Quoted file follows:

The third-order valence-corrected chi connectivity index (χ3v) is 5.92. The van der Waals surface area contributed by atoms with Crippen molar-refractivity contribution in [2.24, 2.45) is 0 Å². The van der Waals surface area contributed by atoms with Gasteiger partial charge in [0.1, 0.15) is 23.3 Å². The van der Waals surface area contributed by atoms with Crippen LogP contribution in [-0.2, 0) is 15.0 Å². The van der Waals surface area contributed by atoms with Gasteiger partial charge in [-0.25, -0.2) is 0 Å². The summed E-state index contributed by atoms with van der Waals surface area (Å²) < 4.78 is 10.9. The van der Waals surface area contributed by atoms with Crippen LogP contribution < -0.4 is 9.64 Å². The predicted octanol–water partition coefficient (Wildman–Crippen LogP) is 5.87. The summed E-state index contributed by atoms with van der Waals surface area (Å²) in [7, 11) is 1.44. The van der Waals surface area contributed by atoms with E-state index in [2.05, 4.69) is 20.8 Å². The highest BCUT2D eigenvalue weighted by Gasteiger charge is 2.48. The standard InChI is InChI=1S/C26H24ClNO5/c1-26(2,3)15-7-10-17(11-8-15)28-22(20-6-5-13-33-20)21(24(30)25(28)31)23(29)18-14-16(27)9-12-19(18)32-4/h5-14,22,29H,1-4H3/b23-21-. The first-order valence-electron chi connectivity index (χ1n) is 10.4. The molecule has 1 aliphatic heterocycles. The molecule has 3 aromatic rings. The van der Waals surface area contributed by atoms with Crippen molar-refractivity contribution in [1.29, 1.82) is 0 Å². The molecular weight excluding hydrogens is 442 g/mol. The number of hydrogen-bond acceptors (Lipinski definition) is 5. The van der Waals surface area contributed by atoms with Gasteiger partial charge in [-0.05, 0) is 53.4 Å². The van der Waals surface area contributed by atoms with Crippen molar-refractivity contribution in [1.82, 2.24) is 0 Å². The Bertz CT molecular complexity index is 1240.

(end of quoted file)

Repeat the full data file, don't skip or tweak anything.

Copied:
The third-order valence-corrected chi connectivity index (χ3v) is 5.92. The van der Waals surface area contributed by atoms with Crippen molar-refractivity contribution in [2.24, 2.45) is 0 Å². The van der Waals surface area contributed by atoms with Gasteiger partial charge in [0.1, 0.15) is 23.3 Å². The van der Waals surface area contributed by atoms with Crippen LogP contribution in [-0.2, 0) is 15.0 Å². The van der Waals surface area contributed by atoms with Gasteiger partial charge in [-0.25, -0.2) is 0 Å². The summed E-state index contributed by atoms with van der Waals surface area (Å²) < 4.78 is 10.9. The van der Waals surface area contributed by atoms with Crippen LogP contribution < -0.4 is 9.64 Å². The predicted octanol–water partition coefficient (Wildman–Crippen LogP) is 5.87. The summed E-state index contributed by atoms with van der Waals surface area (Å²) in [7, 11) is 1.44. The van der Waals surface area contributed by atoms with E-state index in [2.05, 4.69) is 20.8 Å². The highest BCUT2D eigenvalue weighted by Gasteiger charge is 2.48. The standard InChI is InChI=1S/C26H24ClNO5/c1-26(2,3)15-7-10-17(11-8-15)28-22(20-6-5-13-33-20)21(24(30)25(28)31)23(29)18-14-16(27)9-12-19(18)32-4/h5-14,22,29H,1-4H3/b23-21-. The first-order valence-electron chi connectivity index (χ1n) is 10.4. The molecule has 1 aliphatic heterocycles. The molecule has 3 aromatic rings. The van der Waals surface area contributed by atoms with Crippen molar-refractivity contribution in [1.29, 1.82) is 0 Å². The molecular weight excluding hydrogens is 442 g/mol. The number of hydrogen-bond acceptors (Lipinski definition) is 5. The van der Waals surface area contributed by atoms with Gasteiger partial charge in [-0.05, 0) is 53.4 Å². The van der Waals surface area contributed by atoms with Crippen molar-refractivity contribution in [1.82, 2.24) is 0 Å². The Bertz CT molecular complexity index is 1240.